The Autism Acceptance Book, with its FUN, easy-to-do activities, brings the child to the conclusion that like everyone else, people with autism have their own special skills and challenges. Also like everyone else, each autistic person may feel and act in different ways. By reading and doing the engaging exercises, readers will understand that their peers with autism also want to be liked, understood, accepted, and included.

One chapter shows children how and why to accept others. Another teaches them how people are different from one another when you consider their looks, skills, challenges, fears, and personality. Kids will read that some people with autism have a problem in the way their brains deal with the information that they get from their senses.

The main part of the book, You and Your Friends with Autism helps them understand what makes them different and special and how they can be a good friend by helping their friend with autism cope with his challenges. Ms. Sabin has eight sub-sections describing how some people with autism may experience different reactions than the reader does.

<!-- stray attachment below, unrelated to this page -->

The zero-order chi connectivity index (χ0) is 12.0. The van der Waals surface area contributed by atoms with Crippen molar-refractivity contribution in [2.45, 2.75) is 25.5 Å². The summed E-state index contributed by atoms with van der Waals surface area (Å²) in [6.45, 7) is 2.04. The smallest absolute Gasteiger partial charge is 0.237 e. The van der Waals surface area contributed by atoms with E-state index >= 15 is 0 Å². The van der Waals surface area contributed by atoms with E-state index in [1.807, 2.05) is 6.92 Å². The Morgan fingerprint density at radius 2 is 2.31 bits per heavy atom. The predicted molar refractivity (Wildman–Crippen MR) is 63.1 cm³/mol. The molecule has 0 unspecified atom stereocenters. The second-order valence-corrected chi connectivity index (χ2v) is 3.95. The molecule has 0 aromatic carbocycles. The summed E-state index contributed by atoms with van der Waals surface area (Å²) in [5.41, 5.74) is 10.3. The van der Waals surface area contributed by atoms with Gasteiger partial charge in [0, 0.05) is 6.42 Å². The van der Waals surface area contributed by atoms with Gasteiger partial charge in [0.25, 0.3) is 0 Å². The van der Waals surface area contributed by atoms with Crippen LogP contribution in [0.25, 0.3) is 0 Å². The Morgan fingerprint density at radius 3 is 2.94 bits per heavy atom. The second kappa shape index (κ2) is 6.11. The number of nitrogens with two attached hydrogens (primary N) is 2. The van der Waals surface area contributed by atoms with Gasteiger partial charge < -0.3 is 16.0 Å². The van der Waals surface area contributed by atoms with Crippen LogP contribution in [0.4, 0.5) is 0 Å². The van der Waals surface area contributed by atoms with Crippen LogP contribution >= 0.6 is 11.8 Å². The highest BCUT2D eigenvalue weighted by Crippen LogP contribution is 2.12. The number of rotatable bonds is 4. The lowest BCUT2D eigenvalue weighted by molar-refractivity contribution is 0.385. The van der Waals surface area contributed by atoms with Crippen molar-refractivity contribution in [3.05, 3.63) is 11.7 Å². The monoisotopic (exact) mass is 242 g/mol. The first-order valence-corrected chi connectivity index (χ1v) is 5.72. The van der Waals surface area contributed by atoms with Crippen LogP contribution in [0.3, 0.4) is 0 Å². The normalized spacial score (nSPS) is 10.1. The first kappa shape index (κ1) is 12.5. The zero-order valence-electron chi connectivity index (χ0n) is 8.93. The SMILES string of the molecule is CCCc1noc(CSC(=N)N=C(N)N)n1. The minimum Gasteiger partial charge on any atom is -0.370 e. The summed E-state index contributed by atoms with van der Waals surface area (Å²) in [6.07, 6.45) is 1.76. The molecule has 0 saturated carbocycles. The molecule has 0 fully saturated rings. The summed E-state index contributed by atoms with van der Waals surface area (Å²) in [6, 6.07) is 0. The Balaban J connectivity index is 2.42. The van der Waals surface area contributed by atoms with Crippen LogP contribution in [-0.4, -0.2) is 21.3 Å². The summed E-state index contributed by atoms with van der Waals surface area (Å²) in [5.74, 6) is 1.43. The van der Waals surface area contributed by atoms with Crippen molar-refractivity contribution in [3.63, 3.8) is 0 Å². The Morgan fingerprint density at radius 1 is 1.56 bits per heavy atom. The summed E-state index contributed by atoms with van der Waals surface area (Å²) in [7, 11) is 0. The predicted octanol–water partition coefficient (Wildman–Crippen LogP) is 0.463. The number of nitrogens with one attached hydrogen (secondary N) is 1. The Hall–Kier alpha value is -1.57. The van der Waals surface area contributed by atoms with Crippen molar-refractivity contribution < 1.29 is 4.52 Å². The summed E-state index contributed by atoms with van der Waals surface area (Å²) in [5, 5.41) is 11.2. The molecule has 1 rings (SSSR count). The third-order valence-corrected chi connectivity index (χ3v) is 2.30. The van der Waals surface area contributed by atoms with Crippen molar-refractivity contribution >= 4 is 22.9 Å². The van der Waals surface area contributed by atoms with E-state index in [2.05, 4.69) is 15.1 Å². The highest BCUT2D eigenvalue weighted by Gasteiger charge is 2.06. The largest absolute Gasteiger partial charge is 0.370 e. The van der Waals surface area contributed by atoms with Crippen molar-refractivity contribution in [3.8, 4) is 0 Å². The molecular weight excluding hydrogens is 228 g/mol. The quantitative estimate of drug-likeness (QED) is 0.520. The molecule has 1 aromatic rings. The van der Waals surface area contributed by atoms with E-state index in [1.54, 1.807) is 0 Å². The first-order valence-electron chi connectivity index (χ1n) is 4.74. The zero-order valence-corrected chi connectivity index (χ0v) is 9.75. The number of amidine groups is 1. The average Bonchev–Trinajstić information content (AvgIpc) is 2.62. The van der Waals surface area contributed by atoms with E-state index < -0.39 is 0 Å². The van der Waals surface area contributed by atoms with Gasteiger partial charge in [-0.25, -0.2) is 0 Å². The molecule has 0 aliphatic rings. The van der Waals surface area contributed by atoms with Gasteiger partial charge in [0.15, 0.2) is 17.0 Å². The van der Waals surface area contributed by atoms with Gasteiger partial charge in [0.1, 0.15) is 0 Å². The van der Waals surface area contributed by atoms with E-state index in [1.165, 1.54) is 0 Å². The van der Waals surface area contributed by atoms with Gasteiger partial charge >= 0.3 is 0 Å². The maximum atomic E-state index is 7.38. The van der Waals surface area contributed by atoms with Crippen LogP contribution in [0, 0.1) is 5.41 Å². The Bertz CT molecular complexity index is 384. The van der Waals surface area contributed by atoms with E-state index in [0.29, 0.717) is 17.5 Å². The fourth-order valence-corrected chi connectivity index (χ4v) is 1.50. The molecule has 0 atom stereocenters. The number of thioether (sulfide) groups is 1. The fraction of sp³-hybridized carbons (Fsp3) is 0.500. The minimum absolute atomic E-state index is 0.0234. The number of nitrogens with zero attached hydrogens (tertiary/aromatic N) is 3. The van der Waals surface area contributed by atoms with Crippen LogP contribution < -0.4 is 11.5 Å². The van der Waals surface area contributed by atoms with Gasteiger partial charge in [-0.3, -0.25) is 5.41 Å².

Read complete review here.

2. Asperger’s on the Job

Asperger’s on the Job: Must-Have Advice for People with Asperger’s or High Functioning Autism and their Employers, Educators, and Advocates

Must-Have Advice for People with Asperger’s or High Functioning Autism and their Employers, Educators, and Advocates
by Rudy Somone

At first glance, the book only seems to be a resource to help employers accommodate their employees with Asperger’s or High Functioning Autism and for these employees to find and keep gainful employment. Once you start reading, you quickly realize the valuable insight Rudy Simone reveals about Asperger’s Syndrome and about many aspects of the daily challenges Aspergians face.